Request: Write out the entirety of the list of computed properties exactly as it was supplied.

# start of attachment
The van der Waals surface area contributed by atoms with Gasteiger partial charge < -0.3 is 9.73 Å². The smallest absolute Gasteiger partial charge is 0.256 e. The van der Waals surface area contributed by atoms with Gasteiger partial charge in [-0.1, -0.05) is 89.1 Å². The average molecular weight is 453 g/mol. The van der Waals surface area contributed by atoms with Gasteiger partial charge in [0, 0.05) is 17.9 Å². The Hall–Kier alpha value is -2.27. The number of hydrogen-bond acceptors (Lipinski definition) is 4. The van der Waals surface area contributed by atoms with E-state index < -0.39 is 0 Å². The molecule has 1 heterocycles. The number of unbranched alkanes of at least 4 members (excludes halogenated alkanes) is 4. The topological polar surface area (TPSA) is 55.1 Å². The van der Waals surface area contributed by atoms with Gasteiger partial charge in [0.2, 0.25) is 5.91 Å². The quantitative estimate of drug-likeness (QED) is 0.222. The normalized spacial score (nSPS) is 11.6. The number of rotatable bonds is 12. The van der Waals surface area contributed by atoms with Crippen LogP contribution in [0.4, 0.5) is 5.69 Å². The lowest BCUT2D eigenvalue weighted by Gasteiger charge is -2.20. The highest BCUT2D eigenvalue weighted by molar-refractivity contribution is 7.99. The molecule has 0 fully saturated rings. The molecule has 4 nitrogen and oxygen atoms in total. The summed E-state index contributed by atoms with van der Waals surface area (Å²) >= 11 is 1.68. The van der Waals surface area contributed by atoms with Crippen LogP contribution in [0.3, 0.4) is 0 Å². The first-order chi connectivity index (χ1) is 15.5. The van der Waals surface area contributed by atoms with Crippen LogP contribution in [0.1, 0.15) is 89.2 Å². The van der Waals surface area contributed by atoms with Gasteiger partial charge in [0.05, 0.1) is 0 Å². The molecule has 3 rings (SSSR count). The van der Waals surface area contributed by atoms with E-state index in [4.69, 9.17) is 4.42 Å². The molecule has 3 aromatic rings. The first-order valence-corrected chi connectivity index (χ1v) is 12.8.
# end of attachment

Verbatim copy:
The van der Waals surface area contributed by atoms with Gasteiger partial charge < -0.3 is 9.73 Å². The smallest absolute Gasteiger partial charge is 0.256 e. The van der Waals surface area contributed by atoms with Gasteiger partial charge in [-0.1, -0.05) is 89.1 Å². The average molecular weight is 453 g/mol. The van der Waals surface area contributed by atoms with Gasteiger partial charge in [0, 0.05) is 17.9 Å². The Hall–Kier alpha value is -2.27. The number of hydrogen-bond acceptors (Lipinski definition) is 4. The van der Waals surface area contributed by atoms with E-state index < -0.39 is 0 Å². The molecule has 1 heterocycles. The number of unbranched alkanes of at least 4 members (excludes halogenated alkanes) is 4. The topological polar surface area (TPSA) is 55.1 Å². The van der Waals surface area contributed by atoms with Gasteiger partial charge in [0.2, 0.25) is 5.91 Å². The quantitative estimate of drug-likeness (QED) is 0.222. The normalized spacial score (nSPS) is 11.6. The number of rotatable bonds is 12. The van der Waals surface area contributed by atoms with Crippen LogP contribution in [0.4, 0.5) is 5.69 Å². The lowest BCUT2D eigenvalue weighted by Gasteiger charge is -2.20. The highest BCUT2D eigenvalue weighted by molar-refractivity contribution is 7.99. The molecule has 0 fully saturated rings. The molecule has 4 nitrogen and oxygen atoms in total. The summed E-state index contributed by atoms with van der Waals surface area (Å²) >= 11 is 1.68. The van der Waals surface area contributed by atoms with Crippen LogP contribution in [0.3, 0.4) is 0 Å². The first-order chi connectivity index (χ1) is 15.5. The van der Waals surface area contributed by atoms with Crippen LogP contribution in [0.1, 0.15) is 89.2 Å². The van der Waals surface area contributed by atoms with Gasteiger partial charge in [0.05, 0.1) is 0 Å². The molecule has 3 rings (SSSR count). The van der Waals surface area contributed by atoms with E-state index in [4.69, 9.17) is 4.42 Å². The molecule has 3 aromatic rings. The first-order valence-corrected chi connectivity index (χ1v) is 12.8.